This makes it possible to generate the maximum image quality individually adapted to the respective display device, which then enables a real native output without further post-processing. As a result, the input lag can also be significantly reduced, as AMD's slide shows. Unsupported software can use the monitor and its default settings as before, an explicit changeover is not necessary.

 

 

The question of why not simply use the existing possibilities of HDR10 or Dolby Vision has already been answered indirectly in the previous section, because they need another step for tone mapping, which AMD completely avoids with this new solution approach. Wants.

 

David Glen, Senior Architect at AMD, told us that while HDR10 and Dolby Vision were actually designed for ten years in advance, they were not in the future. however, it is already the case that the best available HDR displays have almost reached the limits of these transmission possibilities in the stream. The tone mapping required on the display side and the resulting input delay (input lag) are then only further arguments against these solutions.

 

Bypassing this sounds like a lot of work. After all, every FreeSync-2 compatible monitor must first be characterized in order to be able to start the whole thing at all. Then the games and video players on the software side must also have an API provided by AMD. So there are a lot of things to be done between game developers, AMD and display manufacturers, so that a real implementation can become a reality at all.

 

 

It remains to be seen how AMD's partner Radeon will record FreeSync 2, because in addition to the additional effort, this technology will also (temporarily) become what has always been criticized on G-Sync: a proprietary interface. What could ultimately make the difference, however, is the manageable cost factor, as Nvidia's high royalties have always been and still are a point of criticism against G-Sync.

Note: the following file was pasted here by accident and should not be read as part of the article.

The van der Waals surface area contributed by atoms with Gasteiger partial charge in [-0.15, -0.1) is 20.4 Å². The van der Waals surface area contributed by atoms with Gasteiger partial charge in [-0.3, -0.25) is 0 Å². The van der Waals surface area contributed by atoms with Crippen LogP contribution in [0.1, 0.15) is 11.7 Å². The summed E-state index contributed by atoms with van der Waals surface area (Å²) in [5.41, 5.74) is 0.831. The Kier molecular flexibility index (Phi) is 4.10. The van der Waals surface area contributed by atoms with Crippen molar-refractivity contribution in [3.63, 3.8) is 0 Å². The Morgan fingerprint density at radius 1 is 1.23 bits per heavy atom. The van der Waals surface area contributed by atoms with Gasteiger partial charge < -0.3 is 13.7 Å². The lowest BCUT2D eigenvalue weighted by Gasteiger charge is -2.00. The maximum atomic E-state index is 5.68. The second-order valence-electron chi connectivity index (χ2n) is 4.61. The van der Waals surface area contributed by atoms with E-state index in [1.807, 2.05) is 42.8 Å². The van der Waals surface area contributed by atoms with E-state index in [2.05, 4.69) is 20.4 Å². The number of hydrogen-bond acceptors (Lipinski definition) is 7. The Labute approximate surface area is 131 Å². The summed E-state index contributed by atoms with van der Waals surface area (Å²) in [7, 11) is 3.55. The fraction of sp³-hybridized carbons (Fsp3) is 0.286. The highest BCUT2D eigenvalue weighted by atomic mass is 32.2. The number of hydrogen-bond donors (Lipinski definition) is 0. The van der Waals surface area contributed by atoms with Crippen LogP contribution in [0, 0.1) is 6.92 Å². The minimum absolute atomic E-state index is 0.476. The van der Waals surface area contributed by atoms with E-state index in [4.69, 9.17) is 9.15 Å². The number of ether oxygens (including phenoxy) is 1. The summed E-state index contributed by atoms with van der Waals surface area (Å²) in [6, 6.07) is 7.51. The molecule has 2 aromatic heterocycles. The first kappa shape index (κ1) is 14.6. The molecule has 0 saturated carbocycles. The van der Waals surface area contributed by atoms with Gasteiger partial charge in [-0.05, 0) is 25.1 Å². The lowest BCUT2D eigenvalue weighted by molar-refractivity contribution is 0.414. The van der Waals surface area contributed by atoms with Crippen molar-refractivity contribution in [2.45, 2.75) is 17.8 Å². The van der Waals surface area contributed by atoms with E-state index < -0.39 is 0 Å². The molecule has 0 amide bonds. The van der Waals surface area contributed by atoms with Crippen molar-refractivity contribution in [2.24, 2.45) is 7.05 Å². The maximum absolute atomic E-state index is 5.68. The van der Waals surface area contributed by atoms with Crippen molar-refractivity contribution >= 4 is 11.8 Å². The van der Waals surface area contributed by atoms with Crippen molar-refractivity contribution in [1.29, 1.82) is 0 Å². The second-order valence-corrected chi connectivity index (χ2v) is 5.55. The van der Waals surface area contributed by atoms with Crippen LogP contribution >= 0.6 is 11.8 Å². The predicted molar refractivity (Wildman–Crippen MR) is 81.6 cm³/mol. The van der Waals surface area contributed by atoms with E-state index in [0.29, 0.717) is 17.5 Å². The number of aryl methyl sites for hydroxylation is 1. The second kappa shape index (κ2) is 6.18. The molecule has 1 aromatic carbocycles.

AMD has also explained to us what requirements will be necessary for FreeSync 2. For example, branded displays must be able to deliver more than twice the perceptible brightness and color volume of the sRGB color space. AMD plans to launch this technology as early as 2017, so it will be interesting to measure the manufacturer against this timeline and see what will actually be available on the market within this very tight period of time.

 

AMD's David Glen assured us that we'll see monitors with the aforementioned minimum brightness requirement as early as this year. He also stressed that FreeSync 2 certification will generally require low latency and that more than "a few milliseconds" would be completely unacceptable. He owed us exact figures for this, but we had already mentioned that LFR compensation will also be a mandatory part of FreeSync 2.

 

 

AMD predicts that FreeSync and FreeSync 2 will coexist for the foreseeable future, so that new FreeSync-enabled displays will continue to be on the market, while FreeSync 2-certified models will also be released at the same time. According to AMD, any AMD graphics card that supports FreeSync also supports FreeSync 2, so there will be no incompatibilities here. Whether, when and how all this will prevail remains to be seen, of course, but the beginning has at least been made once before.

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About the author

Igor Wallossek

Editor-in-chief and name-giver of igor'sLAB as the content successor of Tom's Hardware Germany, whose license was returned in June 2019 in order to better meet the qualitative demands of web content and challenges of new media such as YouTube with its own channel.

Computer nerd since 1983, audio freak since 1979 and pretty much open to anything with a plug or battery for over 50 years.